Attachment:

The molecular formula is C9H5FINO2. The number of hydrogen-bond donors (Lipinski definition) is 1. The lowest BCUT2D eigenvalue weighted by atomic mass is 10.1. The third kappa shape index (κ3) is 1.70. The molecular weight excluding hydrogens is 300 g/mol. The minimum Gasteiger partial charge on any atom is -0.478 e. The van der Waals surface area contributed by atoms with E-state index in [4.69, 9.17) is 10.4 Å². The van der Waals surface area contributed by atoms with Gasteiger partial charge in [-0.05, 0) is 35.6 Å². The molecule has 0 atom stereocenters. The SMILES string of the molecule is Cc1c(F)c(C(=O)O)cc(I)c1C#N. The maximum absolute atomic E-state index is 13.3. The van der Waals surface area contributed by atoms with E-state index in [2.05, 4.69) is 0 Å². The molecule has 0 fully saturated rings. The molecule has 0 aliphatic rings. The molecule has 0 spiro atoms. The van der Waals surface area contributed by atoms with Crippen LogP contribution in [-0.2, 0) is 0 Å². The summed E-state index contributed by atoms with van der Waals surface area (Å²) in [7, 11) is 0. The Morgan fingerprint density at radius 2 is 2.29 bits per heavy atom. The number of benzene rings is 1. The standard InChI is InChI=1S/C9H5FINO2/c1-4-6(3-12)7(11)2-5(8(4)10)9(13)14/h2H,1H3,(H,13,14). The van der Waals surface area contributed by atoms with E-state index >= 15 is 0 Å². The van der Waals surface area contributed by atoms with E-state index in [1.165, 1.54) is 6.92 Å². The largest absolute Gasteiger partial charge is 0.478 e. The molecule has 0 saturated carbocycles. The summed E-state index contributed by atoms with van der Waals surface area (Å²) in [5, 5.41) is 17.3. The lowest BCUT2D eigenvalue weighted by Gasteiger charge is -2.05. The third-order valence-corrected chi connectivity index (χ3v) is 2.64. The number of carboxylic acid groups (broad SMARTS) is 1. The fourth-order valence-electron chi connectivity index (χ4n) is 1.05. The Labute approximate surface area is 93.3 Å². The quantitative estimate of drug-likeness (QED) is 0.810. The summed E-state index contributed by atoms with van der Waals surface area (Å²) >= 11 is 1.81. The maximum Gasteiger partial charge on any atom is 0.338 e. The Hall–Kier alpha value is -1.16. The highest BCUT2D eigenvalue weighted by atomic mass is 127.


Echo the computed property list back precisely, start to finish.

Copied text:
The molecular formula is C9H5FINO2. The number of hydrogen-bond donors (Lipinski definition) is 1. The lowest BCUT2D eigenvalue weighted by atomic mass is 10.1. The third kappa shape index (κ3) is 1.70. The molecular weight excluding hydrogens is 300 g/mol. The minimum Gasteiger partial charge on any atom is -0.478 e. The van der Waals surface area contributed by atoms with E-state index in [4.69, 9.17) is 10.4 Å². The van der Waals surface area contributed by atoms with Gasteiger partial charge in [-0.05, 0) is 35.6 Å². The molecule has 0 atom stereocenters. The SMILES string of the molecule is Cc1c(F)c(C(=O)O)cc(I)c1C#N. The maximum absolute atomic E-state index is 13.3. The van der Waals surface area contributed by atoms with E-state index in [2.05, 4.69) is 0 Å². The molecule has 0 fully saturated rings. The molecule has 0 aliphatic rings. The molecule has 0 spiro atoms. The van der Waals surface area contributed by atoms with Crippen LogP contribution in [-0.2, 0) is 0 Å². The summed E-state index contributed by atoms with van der Waals surface area (Å²) in [7, 11) is 0. The Morgan fingerprint density at radius 2 is 2.29 bits per heavy atom. The number of benzene rings is 1. The standard InChI is InChI=1S/C9H5FINO2/c1-4-6(3-12)7(11)2-5(8(4)10)9(13)14/h2H,1H3,(H,13,14). The van der Waals surface area contributed by atoms with E-state index >= 15 is 0 Å². The van der Waals surface area contributed by atoms with E-state index in [1.165, 1.54) is 6.92 Å². The largest absolute Gasteiger partial charge is 0.478 e. The molecule has 0 saturated carbocycles. The summed E-state index contributed by atoms with van der Waals surface area (Å²) in [5, 5.41) is 17.3. The lowest BCUT2D eigenvalue weighted by Gasteiger charge is -2.05. The third-order valence-corrected chi connectivity index (χ3v) is 2.64. The number of carboxylic acid groups (broad SMARTS) is 1. The fourth-order valence-electron chi connectivity index (χ4n) is 1.05. The Labute approximate surface area is 93.3 Å². The quantitative estimate of drug-likeness (QED) is 0.810. The summed E-state index contributed by atoms with van der Waals surface area (Å²) >= 11 is 1.81. The maximum Gasteiger partial charge on any atom is 0.338 e. The Hall–Kier alpha value is -1.16. The highest BCUT2D eigenvalue weighted by atomic mass is 127.